Poultry keepers warned to be vigilant after outbreaks of Newcastle Disease in Europe
Poultry keepers have been warned to guard against possible outbreaks of Newcastle Disease following cases of the virus in flocks in mainland Europe.
Animal and Plant Health Agency (APHA) experts have raised the UK risk level from “low” to “medium” after recent cases in smallholder flocks and commercial poultry sites in Belgium, the Netherlands and Luxembourg
Newcastle Disease can be spread through direct contact with the bodily fluids of infected birds, and it can cause severe losses in certain poultry species, including commercial and specialist breeds, pet chickens, and other captive birds including racing pigeons.
Public Health England advises the risk of Newcastle Disease affecting people is very low.
Chief veterinary officer Christine Middlemiss urged all poultry keepers - whether of commercial, smallholder flocks or specialist breeds or pet chickens - to “remain vigilant to the clinical signs of this disease, and put in place strong biosecurity measures to ensure the health and welfare of their birds”.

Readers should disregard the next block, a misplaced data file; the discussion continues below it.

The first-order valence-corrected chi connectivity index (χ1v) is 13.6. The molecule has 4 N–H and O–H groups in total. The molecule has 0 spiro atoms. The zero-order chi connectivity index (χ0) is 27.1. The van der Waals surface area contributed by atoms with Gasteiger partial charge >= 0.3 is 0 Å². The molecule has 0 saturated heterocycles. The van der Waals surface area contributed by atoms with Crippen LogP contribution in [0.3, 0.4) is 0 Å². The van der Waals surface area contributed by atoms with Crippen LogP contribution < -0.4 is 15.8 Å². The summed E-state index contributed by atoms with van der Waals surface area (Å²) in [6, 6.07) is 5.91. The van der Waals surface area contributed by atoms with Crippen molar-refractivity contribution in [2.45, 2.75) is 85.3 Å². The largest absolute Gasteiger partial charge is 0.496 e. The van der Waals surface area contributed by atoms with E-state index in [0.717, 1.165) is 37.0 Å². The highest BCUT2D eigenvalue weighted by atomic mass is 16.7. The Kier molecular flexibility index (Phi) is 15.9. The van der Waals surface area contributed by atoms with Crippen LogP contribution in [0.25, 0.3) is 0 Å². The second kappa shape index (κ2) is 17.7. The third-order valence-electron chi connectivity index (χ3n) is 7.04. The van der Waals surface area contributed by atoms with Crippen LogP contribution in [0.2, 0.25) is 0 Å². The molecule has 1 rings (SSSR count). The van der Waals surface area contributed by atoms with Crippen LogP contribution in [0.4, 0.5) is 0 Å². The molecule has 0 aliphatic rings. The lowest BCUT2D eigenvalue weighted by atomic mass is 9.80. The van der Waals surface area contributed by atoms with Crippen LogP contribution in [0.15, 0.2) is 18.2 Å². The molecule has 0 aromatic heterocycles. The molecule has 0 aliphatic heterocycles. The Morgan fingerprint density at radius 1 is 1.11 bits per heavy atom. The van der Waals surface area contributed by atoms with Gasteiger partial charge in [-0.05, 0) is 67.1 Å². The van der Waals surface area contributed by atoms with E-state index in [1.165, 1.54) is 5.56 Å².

Clinical symptoms include:
• Respiratory distress, such as gaping beak, coughing, sneezing, gurgling and rattling
• Nervous behaviour, such as tremors, paralysis and twisting of the neck
• Unusually watery faeces that are yellowish-green in colour
• Depression and a lack of appetite
• Producing fewer eggs which could be misshapen and soft-shelled
Precautions advised to poultry keepers include:
• Ensuring, where appropriate, their birds have been vaccinated against the disease.
• Implementing strict biosecurity measures on their premises, including using disinfectant foot baths and reducing visitors to the birds.
• Thoroughly cleaning vehicles, equipment, clothing, boots that have been in contact with birds.
• Feeding and watering should be under cover and kept away from wild birds.
• Washing their hands with soap and water after handling their own birds.
Newcastle disease is a notifiable animal disease. If a keeper suspects that their birds may be infected, they must contact their vet and the APHA immediately.